METEO 497A, Inside Numerical Weather Prediction Models
Semester: Spring, 2015
William F. Ryan
401 Walker Building,
Office Hours by appointment.
Class meeting times and locations:
Tuesday and Thursday, 11:15 am-12:30 pm, 607 Walker
Course designation in curriculum: Elective
Brief course description:
This class explains the key components of current operational weather prediction models, focusing on student prepared quantitative temperature and precipitation forecasts.
Prerequisites and concurrent courses:
METEO 411: Synoptic Lab and/or METEO 421: Dynamics
Students who do not meet these prerequisites may be dis-enrolled during the first 10-day free add-drop period after being informed in writing by the instructor (see: http://www.psu.edu/dept/oue/aappm/C-5.html). If you have not completed the listed prerequisites, then promptly consult with the instructor if you have not done so already. Students who re-enroll after being dis-enrolled according to this policy are in violation of Item 15 on the Student Code of Conduct (http://studentaffairs.psu.edu/conduct/codeofconduct/).
Required textbooks and recommended textbooks:
DeCaria, A. and Van Knowe, G, 2014: A First Course in Atmospheric Numerical Modeling
Stensrud, David J., 2010: Parameterization Schemes: Keys to Understanding Numerical Weather Prediction Models and Warner, Thomas T., 2011: Numerical Weather and Climate Prediction .
Internet materials and links:
Operational Model Matrices: http://www.meted.ucar.edu/nwp/pcu2/index.htm;
Also, many lectures and additional materials will be posted on Angel: https://cms.psu.edu/home.asp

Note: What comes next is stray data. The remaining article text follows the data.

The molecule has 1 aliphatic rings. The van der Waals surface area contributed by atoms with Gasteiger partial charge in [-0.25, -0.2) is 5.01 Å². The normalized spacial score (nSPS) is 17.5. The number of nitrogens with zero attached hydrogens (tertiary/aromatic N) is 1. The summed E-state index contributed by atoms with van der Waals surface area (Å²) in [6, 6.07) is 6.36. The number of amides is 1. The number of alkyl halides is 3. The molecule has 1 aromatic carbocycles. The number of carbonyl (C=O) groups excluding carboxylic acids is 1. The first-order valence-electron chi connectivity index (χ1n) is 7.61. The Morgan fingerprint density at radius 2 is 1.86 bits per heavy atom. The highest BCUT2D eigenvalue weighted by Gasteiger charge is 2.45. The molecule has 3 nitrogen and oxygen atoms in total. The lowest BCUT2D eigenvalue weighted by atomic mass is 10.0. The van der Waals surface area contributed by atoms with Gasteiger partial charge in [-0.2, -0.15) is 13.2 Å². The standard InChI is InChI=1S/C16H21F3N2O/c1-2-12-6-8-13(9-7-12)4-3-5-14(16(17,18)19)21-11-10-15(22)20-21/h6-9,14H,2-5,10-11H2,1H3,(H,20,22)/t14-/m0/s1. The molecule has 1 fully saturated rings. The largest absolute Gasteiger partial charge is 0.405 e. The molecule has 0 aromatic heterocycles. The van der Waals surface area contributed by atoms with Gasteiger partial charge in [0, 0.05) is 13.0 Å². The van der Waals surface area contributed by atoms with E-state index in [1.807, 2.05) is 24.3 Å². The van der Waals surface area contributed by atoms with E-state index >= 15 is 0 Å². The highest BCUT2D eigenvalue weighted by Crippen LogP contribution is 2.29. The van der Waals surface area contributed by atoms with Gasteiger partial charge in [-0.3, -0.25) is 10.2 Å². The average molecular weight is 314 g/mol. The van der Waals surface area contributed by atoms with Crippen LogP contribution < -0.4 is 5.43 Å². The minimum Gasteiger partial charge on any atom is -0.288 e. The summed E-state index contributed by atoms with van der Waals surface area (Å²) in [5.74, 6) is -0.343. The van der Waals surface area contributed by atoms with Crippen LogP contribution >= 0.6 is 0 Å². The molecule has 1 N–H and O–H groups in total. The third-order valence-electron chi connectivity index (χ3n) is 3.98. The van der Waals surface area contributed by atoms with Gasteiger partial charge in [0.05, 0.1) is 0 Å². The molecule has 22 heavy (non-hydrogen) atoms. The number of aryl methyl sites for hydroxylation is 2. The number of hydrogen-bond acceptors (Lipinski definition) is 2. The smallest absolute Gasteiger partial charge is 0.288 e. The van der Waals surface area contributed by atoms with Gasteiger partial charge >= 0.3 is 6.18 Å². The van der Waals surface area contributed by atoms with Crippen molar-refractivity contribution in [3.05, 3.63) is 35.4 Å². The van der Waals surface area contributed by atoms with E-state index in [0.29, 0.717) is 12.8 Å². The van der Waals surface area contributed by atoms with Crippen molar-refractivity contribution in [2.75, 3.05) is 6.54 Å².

The objective of this course is to understand how numerical weather forecast models “work” with an emphasis on model initialization procedures, parameterization of key sub-grid scale processes and the use of ensemble forecast models.
This course will cover: The governing equations and their numerical solution, parameterization of sub-grid scale processes, model initialization and ensemble models, as well as coupled numerical models.
A portion of your grade will be determined by class attendance, it is expected that you will attend every class. Your participation is critical to the success of this class. You will be expected to respond to questions from the instructor and a portion of your grade will be determined by your participation.
And here’s the boilerplate:
This course abides by the Penn State Class Attendance Policy 42-27: http://senate.psu.edu/policies/42-00.html#42-27, Attendance Policy E-11: http://www.psu.edu/oue/aappm/E-11.html, and Conflict Exam Policy 44-35: http://www.psu.edu/ufs/policies/44-00.html#44-35. Please also see Illness Verification Policy: http://studentaffairs.psu.edu/health/welcome/illnessVerification/, and Religious Observance Policy: http://www.psu.edu/oue/aappm/R-4.html. Students who miss class for legitimate reasons will be given a reasonable opportunity to make up missed work, including exams and quizzes. Students are not required to secure the signature of medical personnel in the case of illness or injury and should use their best judgment on whether they are well enough to attend class or not; the University Health Center will not provide medical verification for minor illnesses or injuries. Other legitimate reasons for missing class include religious observance, family emergencies, and regularly scheduled university-approved curricular or extracurricular activities. Students who encounter serious family, health, or personal situations that result in extended absences should contact the Office of Student and Family Services for help: http://studentaffairs.psu.edu/familyservices/. Whenever possible, students participating in University-approved activities should submit to the instructor a Class Absence Form available from the Registrar's Office: http://www.registrar.psu.edu/student_forms/, at least one week prior to the activity.